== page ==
Tagg Romney considering Senate run for some reason

UPDATED: Mitt Romney's eldest son may carry on the family legacy of losing elections

Topics: Politics, U.S. Senate, Mitt Romney, Tagg Romney, Editor's Picks,

Tagg Romney considering Senate run for some reason (Credit: AP/Pat Wellenbach)

Remember Mitt Romney? He was this rich guy who ran for president because his dad wanted to be president, a long time ago. He didn’t win. Running for president to fulfill your dad’s legacy and then losing is, you would think, the sort of thing that would sour your family on electoral politics, but it might’ve just inspired an endless cycle of running-for-things-to-honor-your-dad. That is really the only explanation I can come up with for this news:

Is the next generation of Romney politicians beginning? Despite press reports that Tagg Romney will not be running for Senate, a source close to Tagg Romney tells National Review Online that Tagg, the oldest son of Mitt and Ann Romney, and a prominent surrogate for his dad during the election, is seriously considering making a Senate run in Massachusetts — and expects to decide one way or another soon.

OK, Tagg, sure.

Taggart Romney currently helps run a private equity firm — yes, “private equity,” that thing that made Mitt Romney both rich and unelectable — called Solamere Capital. He started the firm right after the 2008 election, when smart people knew that Tagg’s dad, Mitt, was almost definitely going to be the next Republican nominee for president. And like his father, who likes to imagine himself a self-made man, Tagg simply does not understand why people insist that it’s weird that someone with no private equity experience at all managed to start a firm that got a lot of rich investors right away.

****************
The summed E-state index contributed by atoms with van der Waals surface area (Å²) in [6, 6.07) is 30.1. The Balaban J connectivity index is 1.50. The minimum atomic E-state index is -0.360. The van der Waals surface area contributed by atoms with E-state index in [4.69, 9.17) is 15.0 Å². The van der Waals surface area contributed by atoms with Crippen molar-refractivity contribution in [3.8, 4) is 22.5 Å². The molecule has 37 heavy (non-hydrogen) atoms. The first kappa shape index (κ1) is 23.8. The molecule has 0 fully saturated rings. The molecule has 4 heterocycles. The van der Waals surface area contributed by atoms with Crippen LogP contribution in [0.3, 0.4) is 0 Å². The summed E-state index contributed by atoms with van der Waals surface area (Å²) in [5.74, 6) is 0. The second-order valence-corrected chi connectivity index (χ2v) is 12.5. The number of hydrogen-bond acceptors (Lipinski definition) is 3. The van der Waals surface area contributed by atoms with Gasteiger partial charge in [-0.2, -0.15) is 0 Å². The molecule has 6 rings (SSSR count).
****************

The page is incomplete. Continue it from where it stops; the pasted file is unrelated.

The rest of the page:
Solamere’s founders dispute any notion that they have cashed in on their political connections, arguing that Solamere, like any fund, has had to persuade investors on its merits.

“No one we went to as an investor said, ‘Oh, your dad is Mitt Romney, I’m going to give you $10 million,” Tagg Romney said, noting that his father’s political future was uncertain when the firm began. He added, “Our relationships with people got us in the door, but that did not get us investors.”

Even so, Mitt Romney was the featured speaker at Solamere’s first investor conference in Deer Valley in January 2010. Mr. Romney, who made his fortune in private equity at Bain Capital, also gave early strategic advice.



The Romneys are all so good at self-deception. That is like the thing they are second-best at, after “getting rich people to give them money because they are named Romney.”

Anyway, as the Weekly Standard points out, Tagg Romney has no political history to speak of, and has never expressed any sort of political opinion at all beyond wanting his dad to be president. Running for office would simply be a vanity project, because the Romneys are all convinced that their holding elected office constitutes noble public service. Their only political conviction is that a person named Romney is so uniquely talented and virtuous that putting him in charge of stuff would be good for everyone. That’s why it’s fun to watch them lose elections. Tagg Romney is perfect for the job of “person who will lose the Massachusetts Senate election, to a Democrat.”

UPDATE: Tagg’s not running. I very much recommend this NRO post reporting that fact, because it’s very fawning. “Romney, a sharp and amiable surrogate for his father, had conservatives excited.” Oh well, there’s always 2014.

Alex Pareene

Alex Pareene writes about politics for Salon and is the author of "The Rude Guide to Mitt." Email him at apareene@salon.com and follow him on Twitter @pareene

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